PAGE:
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B Gravity between objects on Earth

  1. Sep 30, 2016 #1
    I always thought the force of gravity between two objects on earth wasn't significant enough for there to be an apparent acceleration between the objects. But I tried calculating the force of gravity for massive objects, like the Great Pyramid of Giza, the force seems to be quite significant. In fact, for a 60 kg person it would be about 24 N when 1 meter away from the pyramid. Why then, is there no observable acceleration?
     
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  3. Sep 30, 2016 #2

    Dale

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    That seems too large.


    There is. Both the magnitude and the direction of the earth's local gravitational field can be affected by mountains or other large objects. This is measurable with careful gravimetric measurements.
     
  4. Sep 30, 2016 #3

    Drakkith

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    That seems waaaay too large. Remember that the pyramid is a very large object and the vast majority of its mass is well beyond 1 meter away from a person standing next to it.
     
  5. Sep 30, 2016 #4

    Bystander

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  8. Sep 30, 2016 #7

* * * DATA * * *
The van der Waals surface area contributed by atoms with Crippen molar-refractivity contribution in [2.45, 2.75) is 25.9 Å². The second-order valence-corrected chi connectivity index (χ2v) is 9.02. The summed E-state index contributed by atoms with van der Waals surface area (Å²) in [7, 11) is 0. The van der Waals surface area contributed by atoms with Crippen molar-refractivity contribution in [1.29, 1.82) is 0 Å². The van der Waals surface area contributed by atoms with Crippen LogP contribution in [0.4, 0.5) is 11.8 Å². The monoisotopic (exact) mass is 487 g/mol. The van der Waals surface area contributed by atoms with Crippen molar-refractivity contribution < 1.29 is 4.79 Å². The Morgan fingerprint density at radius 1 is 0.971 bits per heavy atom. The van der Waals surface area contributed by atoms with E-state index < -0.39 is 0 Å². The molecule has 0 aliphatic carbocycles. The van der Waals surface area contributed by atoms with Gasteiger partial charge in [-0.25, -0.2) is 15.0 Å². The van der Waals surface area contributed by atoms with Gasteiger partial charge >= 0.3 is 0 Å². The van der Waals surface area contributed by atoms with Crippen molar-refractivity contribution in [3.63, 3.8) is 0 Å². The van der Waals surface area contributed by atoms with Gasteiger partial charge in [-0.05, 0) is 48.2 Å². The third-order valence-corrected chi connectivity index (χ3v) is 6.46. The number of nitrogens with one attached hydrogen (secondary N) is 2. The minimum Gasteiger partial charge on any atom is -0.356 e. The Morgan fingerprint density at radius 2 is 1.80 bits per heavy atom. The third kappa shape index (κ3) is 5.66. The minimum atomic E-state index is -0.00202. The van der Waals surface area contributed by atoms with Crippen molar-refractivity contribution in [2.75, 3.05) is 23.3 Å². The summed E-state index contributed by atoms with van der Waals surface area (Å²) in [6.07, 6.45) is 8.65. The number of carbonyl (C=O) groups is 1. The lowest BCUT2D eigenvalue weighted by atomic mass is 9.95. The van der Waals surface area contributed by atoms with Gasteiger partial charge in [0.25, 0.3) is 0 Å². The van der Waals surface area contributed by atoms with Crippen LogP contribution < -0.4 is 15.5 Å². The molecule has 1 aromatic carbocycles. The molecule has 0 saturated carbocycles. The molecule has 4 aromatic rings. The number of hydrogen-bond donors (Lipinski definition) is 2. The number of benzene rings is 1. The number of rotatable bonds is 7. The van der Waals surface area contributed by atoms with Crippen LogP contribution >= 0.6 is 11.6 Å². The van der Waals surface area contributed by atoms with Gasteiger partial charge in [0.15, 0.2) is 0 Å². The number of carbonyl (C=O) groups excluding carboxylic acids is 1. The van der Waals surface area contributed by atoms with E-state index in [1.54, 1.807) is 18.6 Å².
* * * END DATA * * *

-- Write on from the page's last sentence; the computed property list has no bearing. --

phyzguy

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    I think your error is probably that you can't be 1 meter away from the entire mass of the pyramid, since it is roughly 100 meters across. The pyramid will act as though the mass were concentrated at its center, so the closest you can get is roughly 100 meters away, which reduces the force by a factor of 10^4. Try looking up the Shell theorem, which explains why a uniform spherical object acts as though all of the mass is concentrated at the center. The Great pyramid is not a sphere, but the same reasoning will roughly apply.
     
  9. Sep 30, 2016 #8
    I think the main point to consider is that the great pyramid, or even Mt Everest has a much smaller gravitation than does the entrire Earth.
    Although those do have a gravitation field, it is close to irrelevant when compared to the Earth as a whole for an object standing on the surface of Earth.
    Something like the great pyramid if it were free floating in space would be comparable to a typical asteroid or comet.
    Getting the Rosetta space craft to successfully manage an orbit around something that small was a considerable feat of engineering.
     
  10. Sep 30, 2016 #9

    olivermsun

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